"In the recent weeks, I’ve heard from a number of bars and restaurants in my district about guidance changing at the state level, essentially from the state liquor authority, and then immediate enforcement of those guidelines.” Powers said. “And lots of the ones I’ve spoken to still can’t fully understand what they’re supposed to be doing at any moment, have gotten fines, have to now go to the SLA and fight the enforcement."

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The New York State Liquor Authority said that they have issued 408 charges to bars and restaurants in the city, and suspended the liquor licenses from 46 bars and restaurants.

“While we understand the hardships bar and restaurant owners have faced during this crisis, we are still in a global public health emergency — and protecting New Yorkers must come first,” an SLA spokesperson said in a statement to FOX Business. “As we've seen in other states, bad actors are putting both New Yorkers’ health and our continued economic recovery at risk, and we will hold the 10% who are violating these rules accountable so the 90% who are following the rules can remain open. We understand some people are unhappy, but better that than sick or worse.”

Cuomo’s office did not respond to multiple requests for comment.

A person wears a protective face mask outside Dunkin' Donuts in midtown as New York City moves into Phase 3 of re-opening following restrictions imposed to curb the coronavirus pandemic on July 14, 2020 in New York City. (Photo by Noam Galai/Getty Im

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White Horse Tavern in the West Village was one of the first bars in the city to have its liquor license yanked following reopening. The owner, Eytan Sugarman, said that his restaurant simply couldn’t handle the crowds that descended on them in June.

“The whole pandemic thing just changes the landscape of anything any of us knew. I think we have to kind of walk that tightrope of keeping people safe and still attempting to stay in business and keep our employees’ families fed,” Sugarman said. “The governor proposed a way of doing this, which we all have to live within those guidelines. They’re not easy, because so much of it relies on us policing sidewalks and things that we’ve never done before. But this is a new normal and this is what we’re going to have to do to use this lifeline.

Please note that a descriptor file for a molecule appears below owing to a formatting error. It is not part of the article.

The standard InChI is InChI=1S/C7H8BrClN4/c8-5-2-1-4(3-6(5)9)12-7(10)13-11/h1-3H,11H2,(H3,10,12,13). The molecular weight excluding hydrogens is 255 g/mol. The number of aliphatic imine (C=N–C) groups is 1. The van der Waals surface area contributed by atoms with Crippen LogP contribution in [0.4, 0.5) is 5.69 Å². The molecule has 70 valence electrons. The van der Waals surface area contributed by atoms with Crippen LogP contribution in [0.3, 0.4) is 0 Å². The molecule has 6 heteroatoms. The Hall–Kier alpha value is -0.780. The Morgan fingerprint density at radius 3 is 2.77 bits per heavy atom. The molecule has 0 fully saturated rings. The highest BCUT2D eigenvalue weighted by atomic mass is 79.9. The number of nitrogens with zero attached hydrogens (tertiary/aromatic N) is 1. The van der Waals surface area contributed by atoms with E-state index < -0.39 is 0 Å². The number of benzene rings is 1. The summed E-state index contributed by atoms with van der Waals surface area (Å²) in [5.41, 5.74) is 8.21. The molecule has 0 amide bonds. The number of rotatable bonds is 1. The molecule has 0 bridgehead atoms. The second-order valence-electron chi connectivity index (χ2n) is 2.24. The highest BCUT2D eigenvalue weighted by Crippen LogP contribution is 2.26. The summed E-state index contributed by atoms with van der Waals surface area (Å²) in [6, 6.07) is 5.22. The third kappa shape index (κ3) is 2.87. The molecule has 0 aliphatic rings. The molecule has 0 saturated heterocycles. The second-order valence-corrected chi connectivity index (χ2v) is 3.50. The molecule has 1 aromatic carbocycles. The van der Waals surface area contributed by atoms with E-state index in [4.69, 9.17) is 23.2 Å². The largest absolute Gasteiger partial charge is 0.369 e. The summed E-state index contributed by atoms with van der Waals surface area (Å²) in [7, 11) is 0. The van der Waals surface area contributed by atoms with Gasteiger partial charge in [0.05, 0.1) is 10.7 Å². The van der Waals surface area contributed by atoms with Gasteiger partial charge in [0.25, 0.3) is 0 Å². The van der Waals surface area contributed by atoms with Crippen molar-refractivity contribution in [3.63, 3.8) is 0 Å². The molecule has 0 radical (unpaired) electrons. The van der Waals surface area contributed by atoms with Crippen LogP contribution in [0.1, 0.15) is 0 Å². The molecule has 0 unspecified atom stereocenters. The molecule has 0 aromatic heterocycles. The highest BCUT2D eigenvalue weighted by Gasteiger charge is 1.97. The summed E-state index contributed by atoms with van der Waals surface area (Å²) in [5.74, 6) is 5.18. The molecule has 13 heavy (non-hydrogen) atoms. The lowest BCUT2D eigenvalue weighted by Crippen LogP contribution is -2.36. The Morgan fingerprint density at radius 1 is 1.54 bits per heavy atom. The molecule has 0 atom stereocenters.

Rigie said that social distancing and other safety protocols are the most important thing to most restaurants right now, but in order to survive this pandemic, the government has to work with restaurants instead of punishing them.

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“While public health and safety has to be paramount, we also need to ensure that enforcement focuses on the bad actors blatantly violating the requirements," Rigie said. "And for those small businesses that are trying to do the right thing under extraordinarily trying circumstances, we need to focus on education and training instead of just issuing violations and potentially suspending liquor licenses.”

But even bars and restaurants that are doing everything right are still having trouble breaking even. Mitch Banchik, who owns eight bars in the city, said that outdoor dining alone is barely making a dent in his losses.

"You look at all the cafes in the city and it looks great and people love it. Dining outside on the street is kind of a unique thing for New York City people. But the fact of the matter is, everybody is still off 90 percent,” Banchik said. “We're doing 10 percent of what we used to do.”